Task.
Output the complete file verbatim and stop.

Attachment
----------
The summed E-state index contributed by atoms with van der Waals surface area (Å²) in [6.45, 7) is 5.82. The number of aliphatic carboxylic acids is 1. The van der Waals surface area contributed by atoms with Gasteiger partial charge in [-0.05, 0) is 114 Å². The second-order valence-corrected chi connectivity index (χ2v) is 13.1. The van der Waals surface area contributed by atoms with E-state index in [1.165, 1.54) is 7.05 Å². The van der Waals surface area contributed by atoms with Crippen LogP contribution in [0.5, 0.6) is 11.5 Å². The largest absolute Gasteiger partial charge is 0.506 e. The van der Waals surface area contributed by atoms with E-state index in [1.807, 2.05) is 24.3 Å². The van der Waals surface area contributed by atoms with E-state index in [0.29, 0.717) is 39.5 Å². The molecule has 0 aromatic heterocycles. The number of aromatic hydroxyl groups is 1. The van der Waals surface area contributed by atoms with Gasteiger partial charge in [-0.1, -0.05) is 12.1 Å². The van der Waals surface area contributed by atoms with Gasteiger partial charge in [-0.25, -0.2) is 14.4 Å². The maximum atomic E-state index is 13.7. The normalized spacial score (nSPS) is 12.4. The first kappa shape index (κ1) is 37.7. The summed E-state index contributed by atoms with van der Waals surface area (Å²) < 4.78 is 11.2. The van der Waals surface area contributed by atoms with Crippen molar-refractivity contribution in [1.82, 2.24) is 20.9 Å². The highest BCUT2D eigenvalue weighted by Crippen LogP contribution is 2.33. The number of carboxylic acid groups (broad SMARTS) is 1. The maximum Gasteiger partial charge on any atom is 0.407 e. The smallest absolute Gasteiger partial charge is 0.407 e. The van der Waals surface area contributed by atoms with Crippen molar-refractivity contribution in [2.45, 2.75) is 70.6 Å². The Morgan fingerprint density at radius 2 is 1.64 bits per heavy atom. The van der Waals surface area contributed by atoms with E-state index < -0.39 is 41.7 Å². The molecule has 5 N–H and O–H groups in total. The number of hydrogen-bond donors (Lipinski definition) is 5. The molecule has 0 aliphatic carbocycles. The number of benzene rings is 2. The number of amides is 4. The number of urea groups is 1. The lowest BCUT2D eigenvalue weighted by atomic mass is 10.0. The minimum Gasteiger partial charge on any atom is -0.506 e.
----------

The summed E-state index contributed by atoms with van der Waals surface area (Å²) in [6.45, 7) is 5.82. The number of aliphatic carboxylic acids is 1. The van der Waals surface area contributed by atoms with Gasteiger partial charge in [-0.05, 0) is 114 Å². The second-order valence-corrected chi connectivity index (χ2v) is 13.1. The van der Waals surface area contributed by atoms with E-state index in [1.165, 1.54) is 7.05 Å². The van der Waals surface area contributed by atoms with Crippen LogP contribution in [0.5, 0.6) is 11.5 Å². The largest absolute Gasteiger partial charge is 0.506 e. The van der Waals surface area contributed by atoms with E-state index in [1.807, 2.05) is 24.3 Å². The van der Waals surface area contributed by atoms with E-state index in [0.29, 0.717) is 39.5 Å². The molecule has 0 aromatic heterocycles. The number of aromatic hydroxyl groups is 1. The van der Waals surface area contributed by atoms with Gasteiger partial charge in [-0.1, -0.05) is 12.1 Å². The van der Waals surface area contributed by atoms with Gasteiger partial charge in [-0.25, -0.2) is 14.4 Å². The maximum atomic E-state index is 13.7. The normalized spacial score (nSPS) is 12.4. The first kappa shape index (κ1) is 37.7. The summed E-state index contributed by atoms with van der Waals surface area (Å²) < 4.78 is 11.2. The van der Waals surface area contributed by atoms with Crippen molar-refractivity contribution in [1.82, 2.24) is 20.9 Å². The highest BCUT2D eigenvalue weighted by Crippen LogP contribution is 2.33. The number of carboxylic acid groups (broad SMARTS) is 1. The maximum Gasteiger partial charge on any atom is 0.407 e. The smallest absolute Gasteiger partial charge is 0.407 e. The van der Waals surface area contributed by atoms with Crippen molar-refractivity contribution in [2.45, 2.75) is 70.6 Å². The Morgan fingerprint density at radius 2 is 1.64 bits per heavy atom. The van der Waals surface area contributed by atoms with E-state index < -0.39 is 41.7 Å². The molecule has 5 N–H and O–H groups in total. The number of hydrogen-bond donors (Lipinski definition) is 5. The molecule has 0 aliphatic carbocycles. The number of benzene rings is 2. The number of amides is 4. The number of urea groups is 1. The lowest BCUT2D eigenvalue weighted by atomic mass is 10.0. The minimum Gasteiger partial charge on any atom is -0.506 e.